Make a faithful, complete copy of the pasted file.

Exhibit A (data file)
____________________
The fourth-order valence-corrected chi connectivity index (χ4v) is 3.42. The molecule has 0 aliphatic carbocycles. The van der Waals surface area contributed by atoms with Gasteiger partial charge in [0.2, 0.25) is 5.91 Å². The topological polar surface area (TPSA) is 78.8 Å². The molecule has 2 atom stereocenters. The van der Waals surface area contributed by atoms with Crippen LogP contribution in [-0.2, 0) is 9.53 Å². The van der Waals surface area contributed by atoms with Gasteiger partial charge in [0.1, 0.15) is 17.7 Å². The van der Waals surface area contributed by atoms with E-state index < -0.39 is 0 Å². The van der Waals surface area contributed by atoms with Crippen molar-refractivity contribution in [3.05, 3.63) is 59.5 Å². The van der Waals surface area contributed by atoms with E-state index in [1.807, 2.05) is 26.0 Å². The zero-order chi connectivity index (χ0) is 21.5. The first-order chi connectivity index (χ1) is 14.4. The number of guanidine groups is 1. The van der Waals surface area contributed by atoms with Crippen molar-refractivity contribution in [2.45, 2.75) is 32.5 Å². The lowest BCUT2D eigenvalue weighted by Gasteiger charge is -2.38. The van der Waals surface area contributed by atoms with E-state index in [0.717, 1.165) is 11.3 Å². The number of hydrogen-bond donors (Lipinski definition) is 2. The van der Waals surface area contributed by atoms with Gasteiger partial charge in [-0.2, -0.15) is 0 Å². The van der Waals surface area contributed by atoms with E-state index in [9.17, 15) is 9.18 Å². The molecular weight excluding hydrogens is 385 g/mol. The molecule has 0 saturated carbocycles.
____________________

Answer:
The fourth-order valence-corrected chi connectivity index (χ4v) is 3.42. The molecule has 0 aliphatic carbocycles. The van der Waals surface area contributed by atoms with Gasteiger partial charge in [0.2, 0.25) is 5.91 Å². The topological polar surface area (TPSA) is 78.8 Å². The molecule has 2 atom stereocenters. The van der Waals surface area contributed by atoms with Crippen LogP contribution in [-0.2, 0) is 9.53 Å². The van der Waals surface area contributed by atoms with Gasteiger partial charge in [0.1, 0.15) is 17.7 Å². The van der Waals surface area contributed by atoms with E-state index < -0.39 is 0 Å². The van der Waals surface area contributed by atoms with Crippen molar-refractivity contribution in [3.05, 3.63) is 59.5 Å². The van der Waals surface area contributed by atoms with E-state index in [1.807, 2.05) is 26.0 Å². The zero-order chi connectivity index (χ0) is 21.5. The first-order chi connectivity index (χ1) is 14.4. The number of guanidine groups is 1. The van der Waals surface area contributed by atoms with Crippen molar-refractivity contribution in [2.45, 2.75) is 32.5 Å². The lowest BCUT2D eigenvalue weighted by Gasteiger charge is -2.38. The van der Waals surface area contributed by atoms with E-state index in [0.717, 1.165) is 11.3 Å². The number of hydrogen-bond donors (Lipinski definition) is 2. The van der Waals surface area contributed by atoms with Gasteiger partial charge in [-0.2, -0.15) is 0 Å². The van der Waals surface area contributed by atoms with E-state index in [9.17, 15) is 9.18 Å². The molecular weight excluding hydrogens is 385 g/mol. The molecule has 0 saturated carbocycles.